Jonathan Bailey and I reflected on this during a recent episode of the Copyright 2.0 Show. The discourse is so exaggerated, so nasty. People are doing silly things that don’t accurately reflect the real issues. Tumblr censoring their dashboards was a great example of propaganda and paranoia. Such things skew the truth and are distractions to real, practical discussion, pushing people to action on false belief of a doomsday scenario.

I’m not interested in debating these people or arguing with anyone. I have other things to do than to participate in 50,000 word comment threads, exchanging essays with others. Which is why I’m hesitant to offer my thoughts.

I talked with Jonathan about how I didn’t want to even share my thoughts on this issue because of how unpopular they would be in the circles I run in. Me and Jonathan, we share some common positions: we love the internet, we use the internet and consume internet content, our livelihood is tied to the internet, we regularly create content that we capitalize on professionally, we believe in fair use and we believe in author and owner rights.

We wondered if we were doing like minded people (we know you are out there) a disservice by shying away from the topic and keeping our thoughts to ourselves. Maybe we are.

Is SOPA the answer? Perhaps not. But, it is a starting point. There are some things in it that I feel would be worth trying, at the very least. That’s not an endorsement of the entire act. But, whatever act is eventually passed to deal with this issue, I won’t agree with completely. Very few people will, no matter what “side” you consider yourself to be on. There has to be some compromise.

I hope we can enact a solution that protects authors and copyright holders and allows rampant infringement to be more proactively dealt with and punished, something that has actual teeth to it, while also addressing legitimate technological concerns and not getting too sidetracked by excuses meant to delay legislation from ever occurring at all.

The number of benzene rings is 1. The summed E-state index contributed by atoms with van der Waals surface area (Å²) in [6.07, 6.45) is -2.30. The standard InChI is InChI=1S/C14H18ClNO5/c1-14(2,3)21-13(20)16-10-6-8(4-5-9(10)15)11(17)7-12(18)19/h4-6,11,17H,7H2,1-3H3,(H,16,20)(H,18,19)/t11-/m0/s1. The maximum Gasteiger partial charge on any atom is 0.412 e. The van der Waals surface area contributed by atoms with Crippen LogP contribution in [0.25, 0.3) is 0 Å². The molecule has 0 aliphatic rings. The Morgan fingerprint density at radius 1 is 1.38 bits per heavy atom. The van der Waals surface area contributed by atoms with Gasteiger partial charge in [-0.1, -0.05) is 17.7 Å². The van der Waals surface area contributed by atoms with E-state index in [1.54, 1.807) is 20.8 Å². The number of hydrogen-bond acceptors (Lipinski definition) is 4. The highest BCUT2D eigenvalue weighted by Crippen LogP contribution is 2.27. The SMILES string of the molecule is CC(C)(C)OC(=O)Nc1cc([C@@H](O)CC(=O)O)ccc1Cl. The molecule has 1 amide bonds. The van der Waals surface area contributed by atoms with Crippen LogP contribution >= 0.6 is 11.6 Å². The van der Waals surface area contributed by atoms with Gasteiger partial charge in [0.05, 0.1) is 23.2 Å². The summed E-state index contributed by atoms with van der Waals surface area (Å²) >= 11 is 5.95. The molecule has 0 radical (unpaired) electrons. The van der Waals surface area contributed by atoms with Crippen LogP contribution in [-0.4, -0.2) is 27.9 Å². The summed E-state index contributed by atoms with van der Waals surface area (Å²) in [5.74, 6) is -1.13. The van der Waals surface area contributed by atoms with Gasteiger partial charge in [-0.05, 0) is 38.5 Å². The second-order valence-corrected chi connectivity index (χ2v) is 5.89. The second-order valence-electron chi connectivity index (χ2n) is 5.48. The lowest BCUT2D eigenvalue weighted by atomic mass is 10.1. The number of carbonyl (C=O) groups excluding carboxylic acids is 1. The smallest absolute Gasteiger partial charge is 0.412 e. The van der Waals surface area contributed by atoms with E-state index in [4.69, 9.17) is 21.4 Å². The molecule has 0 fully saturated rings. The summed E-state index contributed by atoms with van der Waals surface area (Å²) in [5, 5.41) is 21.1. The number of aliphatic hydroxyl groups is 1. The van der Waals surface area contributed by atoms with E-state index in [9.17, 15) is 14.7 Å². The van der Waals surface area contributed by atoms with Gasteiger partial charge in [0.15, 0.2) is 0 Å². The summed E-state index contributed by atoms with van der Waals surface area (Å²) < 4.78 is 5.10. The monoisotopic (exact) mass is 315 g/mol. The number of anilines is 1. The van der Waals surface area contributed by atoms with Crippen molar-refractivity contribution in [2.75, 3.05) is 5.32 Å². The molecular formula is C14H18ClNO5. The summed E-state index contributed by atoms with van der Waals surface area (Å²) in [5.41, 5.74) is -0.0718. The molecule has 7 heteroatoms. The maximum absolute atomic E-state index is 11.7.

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One Response to “Thoughts on SOPA and Defending Copyright Online”

  1. Eponymous Coward says:

    Well said. The rhetoric around SOPA/PIPA/COICA has gotten so heated and out of control that it is now impossible to have reasoned discussion or express legitimate concerns or support for any provisions without immediately getting attacked. It’s a shame, because many of the remedies contemplated in the Bills are worthy of serious consideration.

    Speaking of, as a small, independent copyright owner, I’m curious as to your thoughts on the proposed changes to SOPA, specifically requiring a court order before an ad network or payment provider can be compelled to take action. While this was clearly done to address due process concerns (although I note has been completely rejected as inadequate by opponents… which is ironic considering these are the same critics who always seem to scream about due process in any discussion of graduated response ala HADOPI, and yet reject it when it’s provided… but I digress). Does this change to the remedy make it less available and therefore useful to you?